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FRAUD RESOURCE CENTER

Jury Duty Scams

En español | Getting called for jury service is a routine fact of life for most Americans. But if that summons to civic duty comes in the form of a phone call or email, be suspicious: It’s probably a jury duty scam.

In this long-running form of government impostor scam, crooks posing as court or law enforcement officials, such as a U.S. marshal or sheriff’s officer, claim you’ve failed to appear for jury duty and face imminent arrest. The only way out is to pay an immediate fine via credit card, gift card or money transfer.

Other fraudsters will ask for personal information such as your Social Security number and date of birth, supposedly so they can check court records but really so they can steal your identity.

Some aim for maximum menace, trying to browbeat you into complying. Others play good cop, sympathetically promising to help you clear your name and recoup the payment down the road.

In either case, the verdict is the same: You’re being scammed.

Real summonses for jury duty and notices that you’ve skipped it come in the mail. No court official will demand payment or personal information from you over the phone. And if you genuinely have missed jury duty, no fine will be imposed until you have a chance to appear in court to explain your failure to appear.

Federal court officials in Georgia said victims have paid as much as $13,000 to jury duty scammers threatening them with jail time. Ironically, people in prison have carried out some of the biggest such cons in recent years, using contraband cellphones and employing caller ID “spoofing” and other easily accessible tech tools that make it seem as if they’re calling from a local courthouse, police department or sheriff’s office.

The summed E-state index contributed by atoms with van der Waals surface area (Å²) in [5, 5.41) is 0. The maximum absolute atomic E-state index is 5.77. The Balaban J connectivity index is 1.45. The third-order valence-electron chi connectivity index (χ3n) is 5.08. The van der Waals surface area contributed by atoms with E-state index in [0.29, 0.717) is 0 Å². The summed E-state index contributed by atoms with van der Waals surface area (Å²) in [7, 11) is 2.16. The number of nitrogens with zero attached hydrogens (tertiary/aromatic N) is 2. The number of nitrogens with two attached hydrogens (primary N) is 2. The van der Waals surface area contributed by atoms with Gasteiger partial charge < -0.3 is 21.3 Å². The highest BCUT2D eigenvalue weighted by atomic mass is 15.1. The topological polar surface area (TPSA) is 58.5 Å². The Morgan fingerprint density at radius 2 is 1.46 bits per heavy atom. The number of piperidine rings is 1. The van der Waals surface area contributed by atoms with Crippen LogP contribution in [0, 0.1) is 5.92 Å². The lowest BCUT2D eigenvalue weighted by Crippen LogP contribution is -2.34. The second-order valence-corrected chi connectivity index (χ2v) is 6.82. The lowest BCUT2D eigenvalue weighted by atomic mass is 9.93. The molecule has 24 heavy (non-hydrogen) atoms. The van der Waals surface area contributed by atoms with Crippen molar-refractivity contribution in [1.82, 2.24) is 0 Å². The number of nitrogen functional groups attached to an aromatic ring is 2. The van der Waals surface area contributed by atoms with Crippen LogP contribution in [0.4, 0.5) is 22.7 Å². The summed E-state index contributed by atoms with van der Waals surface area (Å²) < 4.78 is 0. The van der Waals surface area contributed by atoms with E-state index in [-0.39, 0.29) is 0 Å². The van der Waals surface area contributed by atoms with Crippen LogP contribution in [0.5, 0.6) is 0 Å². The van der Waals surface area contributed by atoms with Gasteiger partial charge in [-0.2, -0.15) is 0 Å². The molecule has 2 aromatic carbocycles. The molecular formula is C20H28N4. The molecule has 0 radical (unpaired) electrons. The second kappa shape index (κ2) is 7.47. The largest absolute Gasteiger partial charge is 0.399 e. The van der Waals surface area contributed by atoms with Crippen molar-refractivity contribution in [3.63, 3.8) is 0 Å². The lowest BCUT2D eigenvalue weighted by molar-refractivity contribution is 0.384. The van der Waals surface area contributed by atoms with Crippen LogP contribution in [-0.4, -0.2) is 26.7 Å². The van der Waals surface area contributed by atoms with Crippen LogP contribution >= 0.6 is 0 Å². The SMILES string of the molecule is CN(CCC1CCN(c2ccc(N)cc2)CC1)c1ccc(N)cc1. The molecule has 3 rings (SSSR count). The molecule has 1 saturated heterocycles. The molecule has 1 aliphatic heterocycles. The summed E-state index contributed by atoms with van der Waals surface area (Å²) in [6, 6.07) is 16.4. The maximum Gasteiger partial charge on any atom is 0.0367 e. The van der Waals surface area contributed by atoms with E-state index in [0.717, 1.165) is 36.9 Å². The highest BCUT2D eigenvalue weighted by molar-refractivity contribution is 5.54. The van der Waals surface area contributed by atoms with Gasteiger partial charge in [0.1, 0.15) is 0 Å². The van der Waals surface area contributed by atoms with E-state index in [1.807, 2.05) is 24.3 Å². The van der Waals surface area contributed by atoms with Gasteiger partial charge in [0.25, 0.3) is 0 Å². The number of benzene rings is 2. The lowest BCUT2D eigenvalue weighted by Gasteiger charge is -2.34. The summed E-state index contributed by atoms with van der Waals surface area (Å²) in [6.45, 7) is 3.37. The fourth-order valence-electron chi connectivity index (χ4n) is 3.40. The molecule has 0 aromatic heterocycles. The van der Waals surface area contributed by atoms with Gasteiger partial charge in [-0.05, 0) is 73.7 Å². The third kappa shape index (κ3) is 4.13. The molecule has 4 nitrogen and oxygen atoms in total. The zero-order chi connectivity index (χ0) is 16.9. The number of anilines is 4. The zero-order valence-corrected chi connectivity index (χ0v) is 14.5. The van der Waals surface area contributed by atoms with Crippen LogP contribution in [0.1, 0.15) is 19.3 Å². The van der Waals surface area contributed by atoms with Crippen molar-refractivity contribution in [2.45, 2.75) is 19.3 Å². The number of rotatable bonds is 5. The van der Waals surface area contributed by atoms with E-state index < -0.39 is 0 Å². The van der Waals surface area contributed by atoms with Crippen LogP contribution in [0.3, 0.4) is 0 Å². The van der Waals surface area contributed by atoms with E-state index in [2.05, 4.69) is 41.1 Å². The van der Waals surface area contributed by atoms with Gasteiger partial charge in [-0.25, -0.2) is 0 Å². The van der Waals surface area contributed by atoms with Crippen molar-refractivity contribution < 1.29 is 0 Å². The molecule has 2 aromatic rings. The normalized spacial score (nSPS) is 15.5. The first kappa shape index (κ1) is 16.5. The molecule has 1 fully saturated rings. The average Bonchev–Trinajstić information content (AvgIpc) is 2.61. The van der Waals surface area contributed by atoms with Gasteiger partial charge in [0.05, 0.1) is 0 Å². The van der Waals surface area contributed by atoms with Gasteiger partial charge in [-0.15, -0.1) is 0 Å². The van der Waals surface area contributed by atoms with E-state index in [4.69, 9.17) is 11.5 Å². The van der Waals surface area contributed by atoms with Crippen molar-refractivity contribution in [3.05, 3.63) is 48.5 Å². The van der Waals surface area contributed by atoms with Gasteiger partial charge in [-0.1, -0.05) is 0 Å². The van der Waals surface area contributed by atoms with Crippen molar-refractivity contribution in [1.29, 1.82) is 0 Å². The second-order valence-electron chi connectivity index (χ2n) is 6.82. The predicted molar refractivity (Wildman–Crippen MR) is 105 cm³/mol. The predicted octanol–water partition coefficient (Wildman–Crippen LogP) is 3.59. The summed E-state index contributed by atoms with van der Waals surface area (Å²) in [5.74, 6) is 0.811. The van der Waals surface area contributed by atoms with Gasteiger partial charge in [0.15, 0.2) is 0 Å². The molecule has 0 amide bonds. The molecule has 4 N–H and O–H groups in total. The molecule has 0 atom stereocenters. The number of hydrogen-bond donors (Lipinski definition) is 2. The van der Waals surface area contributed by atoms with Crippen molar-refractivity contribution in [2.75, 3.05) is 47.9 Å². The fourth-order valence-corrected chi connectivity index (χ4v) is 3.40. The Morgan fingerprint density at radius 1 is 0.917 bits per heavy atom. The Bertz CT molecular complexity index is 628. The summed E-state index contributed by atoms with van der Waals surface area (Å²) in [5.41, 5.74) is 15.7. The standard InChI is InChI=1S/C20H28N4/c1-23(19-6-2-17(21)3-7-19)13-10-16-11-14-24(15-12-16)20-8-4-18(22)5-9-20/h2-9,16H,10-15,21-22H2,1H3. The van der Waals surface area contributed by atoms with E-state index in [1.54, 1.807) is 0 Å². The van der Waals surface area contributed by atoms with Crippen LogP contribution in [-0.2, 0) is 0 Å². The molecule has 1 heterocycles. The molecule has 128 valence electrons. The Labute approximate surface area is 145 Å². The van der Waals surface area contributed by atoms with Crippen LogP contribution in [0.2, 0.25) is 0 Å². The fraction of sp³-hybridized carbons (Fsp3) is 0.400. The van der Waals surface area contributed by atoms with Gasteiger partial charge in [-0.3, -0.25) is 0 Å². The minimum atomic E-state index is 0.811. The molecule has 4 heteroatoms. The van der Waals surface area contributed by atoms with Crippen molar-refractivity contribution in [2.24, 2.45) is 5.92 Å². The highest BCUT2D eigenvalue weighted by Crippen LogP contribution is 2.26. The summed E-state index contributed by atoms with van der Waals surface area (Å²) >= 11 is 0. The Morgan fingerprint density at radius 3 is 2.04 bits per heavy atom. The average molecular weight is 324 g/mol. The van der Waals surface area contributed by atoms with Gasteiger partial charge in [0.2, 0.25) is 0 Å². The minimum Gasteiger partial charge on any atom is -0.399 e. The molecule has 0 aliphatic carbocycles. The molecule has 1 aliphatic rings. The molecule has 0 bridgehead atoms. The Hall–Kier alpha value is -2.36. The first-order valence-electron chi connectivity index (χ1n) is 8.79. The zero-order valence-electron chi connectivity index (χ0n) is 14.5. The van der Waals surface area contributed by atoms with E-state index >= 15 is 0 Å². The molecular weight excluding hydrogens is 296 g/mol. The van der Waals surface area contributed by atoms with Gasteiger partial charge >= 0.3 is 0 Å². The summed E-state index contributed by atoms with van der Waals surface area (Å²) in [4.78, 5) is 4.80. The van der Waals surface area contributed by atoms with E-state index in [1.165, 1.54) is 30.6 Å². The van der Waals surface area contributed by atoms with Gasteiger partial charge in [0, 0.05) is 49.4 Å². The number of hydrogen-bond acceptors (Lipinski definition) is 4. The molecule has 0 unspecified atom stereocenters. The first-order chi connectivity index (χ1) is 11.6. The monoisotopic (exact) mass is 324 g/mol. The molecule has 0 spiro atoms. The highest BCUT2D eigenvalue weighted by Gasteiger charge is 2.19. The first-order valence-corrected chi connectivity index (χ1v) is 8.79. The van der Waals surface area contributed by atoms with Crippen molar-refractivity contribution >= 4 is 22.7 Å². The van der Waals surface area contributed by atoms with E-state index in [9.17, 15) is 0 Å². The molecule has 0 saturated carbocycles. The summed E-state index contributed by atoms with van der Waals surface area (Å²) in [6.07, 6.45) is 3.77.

Warning Signs

  • You receive a phone call or email claiming you’ve missed jury duty and must pay an immediate fine to avoid arrest.
  • The person contacting you demands personal or financial information or payment by wire, gift card or reloadable debit card.

Do's

  • Do hang up if someone claiming to be a U.S. marshal or court official calls you out of the blue with a jury duty warning.
  • Do know how courts actually handle jury matters. Genuine communications about jury service come by mail, not phone or email, and court officials will not ask you for sensitive information.
  • Do get in touch with the relevant federal, state or local court to see if you have an actual jury duty problem. Search online for contact information and only call numbers you find on official websites.

Don'ts

  • Don’t give out personal or financial information over the phone or by email to a purported court official.
  • Don’t respond to emails or call back numbers in robocalls or voicemails about missed jury service. Look up and call the official number for a court or law enforcement agency to see if it has attempted to contact you.
  • Don’t pay a supposed fine by wire or gift card. These types of payments are hard to trace or reverse.
  • Don’t assume a call is legitimate because caller ID says it comes from a court office or law enforcement agency. Scammers use spoofing technology to trick caller ID.

AARP Fraud Watch Network

AARP’s Fraud Watch Network can help you spot and avoid scams. Sign up for free “watchdog alerts," review our scam-tracking map, or call our toll-free fraud helpline if you or a loved one suspect you’ve been a victim.

More Resources

  • Report suspected jury duty scams to the U.S. Marshals Service office for your area and to local law enforcement. You also can file a complaint with the Federal Trade Commission online or at 877-382-4357.
  • Contact the U.S. district court for your area to find out if a communication about federal jury duty is legitimate.
  • Call the court clerk’s office for your city or county for inquiries about jury service in that court.

Published February 5, 2020

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